To ensure reproductive success, the availability of nests is a determining factor. They depend on the trunks of dead palm trees, using small openings they find to build their nests.

The macaws enlarge these openings to make the space more suitable and use that same nest for years


Pair of Blue-and-Yellow Macaws / Photo: Larissa Tinoco – Hyacinth Macaw Institute.


Since many individuals inhabit urban areas, it isextremely important that the city be well wooded, in order to maintain healthy populations, reproducing adequately.

In addition, environmental factors (such as rainfall, temperature, and available food, among others) influence the breeding season, egg laying, and even egg incubation. 

However, it has been observed that in the cities, other factors even so, the Blue-and-Yellow Macaw has shown itself to be resilient, and has been successful, as it continues to breed in the city of Campo Grande, where our research with the species takes place.

We continue to monitor these birds,to analyze whether other impacts and consequences could affect them in the future.


Chick of the Blue-and-Yellow Macaw monitored in Campo Grande – MS / Photo: Flávia Zagury – Hyacinth Macaw Institute.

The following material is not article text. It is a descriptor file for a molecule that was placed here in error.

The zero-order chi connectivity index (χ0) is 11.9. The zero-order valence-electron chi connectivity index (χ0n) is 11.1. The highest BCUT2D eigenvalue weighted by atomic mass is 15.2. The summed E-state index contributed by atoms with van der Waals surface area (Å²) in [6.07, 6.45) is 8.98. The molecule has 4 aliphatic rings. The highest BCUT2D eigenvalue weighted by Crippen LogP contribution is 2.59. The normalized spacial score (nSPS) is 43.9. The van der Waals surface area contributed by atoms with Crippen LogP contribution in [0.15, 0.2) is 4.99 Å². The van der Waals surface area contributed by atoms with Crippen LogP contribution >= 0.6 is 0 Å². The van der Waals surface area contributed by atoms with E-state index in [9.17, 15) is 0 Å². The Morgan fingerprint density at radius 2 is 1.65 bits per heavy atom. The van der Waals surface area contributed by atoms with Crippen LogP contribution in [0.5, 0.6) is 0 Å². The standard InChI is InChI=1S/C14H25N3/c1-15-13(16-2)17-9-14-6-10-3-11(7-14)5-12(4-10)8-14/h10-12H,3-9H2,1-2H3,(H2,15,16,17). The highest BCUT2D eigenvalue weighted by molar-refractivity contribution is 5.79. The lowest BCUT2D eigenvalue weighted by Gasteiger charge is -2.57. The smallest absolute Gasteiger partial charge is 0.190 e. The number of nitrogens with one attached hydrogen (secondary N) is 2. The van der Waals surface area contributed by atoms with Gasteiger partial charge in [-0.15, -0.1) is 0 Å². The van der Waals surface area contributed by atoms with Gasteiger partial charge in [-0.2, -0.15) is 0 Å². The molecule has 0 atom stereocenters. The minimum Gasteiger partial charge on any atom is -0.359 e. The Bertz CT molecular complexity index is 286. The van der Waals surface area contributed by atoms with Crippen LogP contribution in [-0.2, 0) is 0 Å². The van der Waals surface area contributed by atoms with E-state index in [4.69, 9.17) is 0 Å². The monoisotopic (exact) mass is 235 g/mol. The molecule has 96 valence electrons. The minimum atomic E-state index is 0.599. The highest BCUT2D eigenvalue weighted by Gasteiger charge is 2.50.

The reproductive period of the Ara ararauna This period is designated from the moment there is an active nest until the moment the last juvenile individual leaves the nest and flies away.

Copulation basically takes place between July and August, and the number of eggs laid varies from 2 to 4, also occurring in August. The chicks are born in September, and the juveniles begin to leave the nest in December. 

Of course, these periods can change due to different external factors. However, while they occur, the parents are doing nest defense and parental care of the chicks.



Mainly because this species is quite used to the cities, urban impacts become frequent, such as noise pollution, electrocution by electric cables, attacks by domestic animals, collisions with buildings, accidents with kite strings, being run over by cars, and conflicts with human beings. 

Human action is also a determining factor in the health of the species, such as the destruction, pollution, and deforestation of their natural habitat, as well as hunting to traffic them as domestic animals, a factor that affects more than 38 million animals a year, completely threatening biodiversity. 

Unfortunately, the Blue-and-Yellow Macaw is one of the psittaciformes more captured by traffickers in the wild here in the country, due to its plumage, its adaptation to other environments, and its ability to imitate words.

Its conservation status globally,, fortunately, is classified as Least Concern by the IUCN, but its populations continue to decline due to the factors mentioned above.

Therefore, it is extremely important that the population continues to be informed and that environmental education activities are developed so that we can improve our relationship with fauna.


Text by: Giovanna Leite Batistão

Reviewed by: Juliana Cuoco Badari